The simplest ones are SNR and elevation masks that can help you exclude weak signals from calculations. Also, some frequencies indeed might be more affected than others. For example, L2-frequencies have a lower SNR than L1 in general. So, if data isn’t so good and you have a high SNR mask, L1-only results might be better than L1+L2.

The advanced settings such as Filter type and Integer Ambiguity Resolution can be changed as well. However, please note that it’s too hard to obtain the same results in PPK and RTK since these methods use different algorithms.

I can assume it might be because of the Integer ambiguity resolution type. We usually suggest using Fix-and-Hold or Continous modes. They are different, but both of them use several epochs to calculate a solution to make results less noisy. If you want to learn more about this option, I’d suggest reading the article from rtklibexplorer.

Did you enter the base’s coordinates during post-processing? It could happen if you left the “From RINEX header” option in the Positions Options tab. RINEX header doesn’t contain the real base position, and it’s just an averaged position. So, your PPK results just probably shifted.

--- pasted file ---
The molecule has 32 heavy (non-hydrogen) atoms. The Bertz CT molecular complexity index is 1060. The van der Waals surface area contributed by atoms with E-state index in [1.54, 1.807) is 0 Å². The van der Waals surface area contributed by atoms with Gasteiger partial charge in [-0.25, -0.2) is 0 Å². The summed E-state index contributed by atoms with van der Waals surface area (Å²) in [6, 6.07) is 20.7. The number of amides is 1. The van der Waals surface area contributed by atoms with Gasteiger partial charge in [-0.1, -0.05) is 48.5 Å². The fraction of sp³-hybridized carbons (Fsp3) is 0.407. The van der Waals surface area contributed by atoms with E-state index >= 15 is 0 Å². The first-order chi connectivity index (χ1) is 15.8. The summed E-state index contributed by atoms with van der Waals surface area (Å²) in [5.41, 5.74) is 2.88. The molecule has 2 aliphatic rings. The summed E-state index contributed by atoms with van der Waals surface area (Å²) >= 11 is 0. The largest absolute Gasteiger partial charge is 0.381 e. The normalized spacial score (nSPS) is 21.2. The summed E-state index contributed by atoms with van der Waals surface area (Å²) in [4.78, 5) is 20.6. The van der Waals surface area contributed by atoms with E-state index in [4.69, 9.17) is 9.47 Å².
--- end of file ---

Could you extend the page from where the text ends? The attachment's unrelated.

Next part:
RTKLib has its own notation of frequencies’ names. Just because there are frequencies from different constellations with the same name. For example, L7 stands for Beidou sats. However, in RTKPost, all frequencies our devices track are included in the L1+L2 option.

I know, it might be confusing a bit. Probably, we’ll find the solution for this in the future.

As I said above, RTK and PPK algorithms differ. So, they may use a different number of sats for calculations.


Thanks for the feedback. I’m often hitting the issue that PP- en RT-algorithms are different. I guess the combination of the non-static rover and it’s use in non-ideal locations is often meeting the limits of the RTKLib PP-algorithms.

No I didn’t enter the base position (was also a VRS), but I did verify it was correctly included in the rinex-header. Also only certain time-periods of the entire log was shifted, not the complete track.

Hi Andy,

Would you mind sharing the files for processing with me?

I tried to find the files I used when I started the topic, but I cannot find the rinex files with actual position in it, so I’ starting to doubt my statements.
I think it were the same logs refered in Cycle slips? or not? ( logs )

Anyway, I took some other random data and processed (same kind of VRS-NTrip-corrections and lot’s of cycle slips as well), but I saw similar results:
In blue the real-time position (almost constant fix result), the other line is the result of PP

As you can see some PP-‘Fixed’ trajectories are shifted towards North-West and some are shifted East. If it’s just the base, everything should have been shifted in the same direction I think. Correct?